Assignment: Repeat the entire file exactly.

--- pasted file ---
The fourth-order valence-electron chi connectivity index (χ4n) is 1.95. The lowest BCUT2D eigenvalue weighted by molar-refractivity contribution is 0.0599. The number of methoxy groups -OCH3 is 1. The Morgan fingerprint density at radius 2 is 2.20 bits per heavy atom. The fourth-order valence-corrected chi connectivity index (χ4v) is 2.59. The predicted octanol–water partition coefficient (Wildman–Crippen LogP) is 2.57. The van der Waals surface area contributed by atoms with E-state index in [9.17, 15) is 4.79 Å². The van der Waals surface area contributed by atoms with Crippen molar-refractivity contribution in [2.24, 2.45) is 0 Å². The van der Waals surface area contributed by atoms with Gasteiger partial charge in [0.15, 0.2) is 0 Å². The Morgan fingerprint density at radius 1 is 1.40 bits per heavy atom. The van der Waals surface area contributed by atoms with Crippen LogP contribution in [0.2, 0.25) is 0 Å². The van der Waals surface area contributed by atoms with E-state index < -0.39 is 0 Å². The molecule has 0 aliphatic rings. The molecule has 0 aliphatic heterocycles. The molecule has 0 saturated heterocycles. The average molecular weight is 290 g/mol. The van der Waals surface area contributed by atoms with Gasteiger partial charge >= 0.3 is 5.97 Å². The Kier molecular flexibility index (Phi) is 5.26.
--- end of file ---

The fourth-order valence-electron chi connectivity index (χ4n) is 1.95. The lowest BCUT2D eigenvalue weighted by molar-refractivity contribution is 0.0599. The number of methoxy groups -OCH3 is 1. The Morgan fingerprint density at radius 2 is 2.20 bits per heavy atom. The fourth-order valence-corrected chi connectivity index (χ4v) is 2.59. The predicted octanol–water partition coefficient (Wildman–Crippen LogP) is 2.57. The van der Waals surface area contributed by atoms with E-state index in [9.17, 15) is 4.79 Å². The van der Waals surface area contributed by atoms with Crippen molar-refractivity contribution in [2.24, 2.45) is 0 Å². The van der Waals surface area contributed by atoms with Gasteiger partial charge in [0.15, 0.2) is 0 Å². The Morgan fingerprint density at radius 1 is 1.40 bits per heavy atom. The van der Waals surface area contributed by atoms with Crippen LogP contribution in [0.2, 0.25) is 0 Å². The van der Waals surface area contributed by atoms with E-state index < -0.39 is 0 Å². The molecule has 0 aliphatic rings. The molecule has 0 aliphatic heterocycles. The molecule has 0 saturated heterocycles. The average molecular weight is 290 g/mol. The van der Waals surface area contributed by atoms with Gasteiger partial charge >= 0.3 is 5.97 Å². The Kier molecular flexibility index (Phi) is 5.26.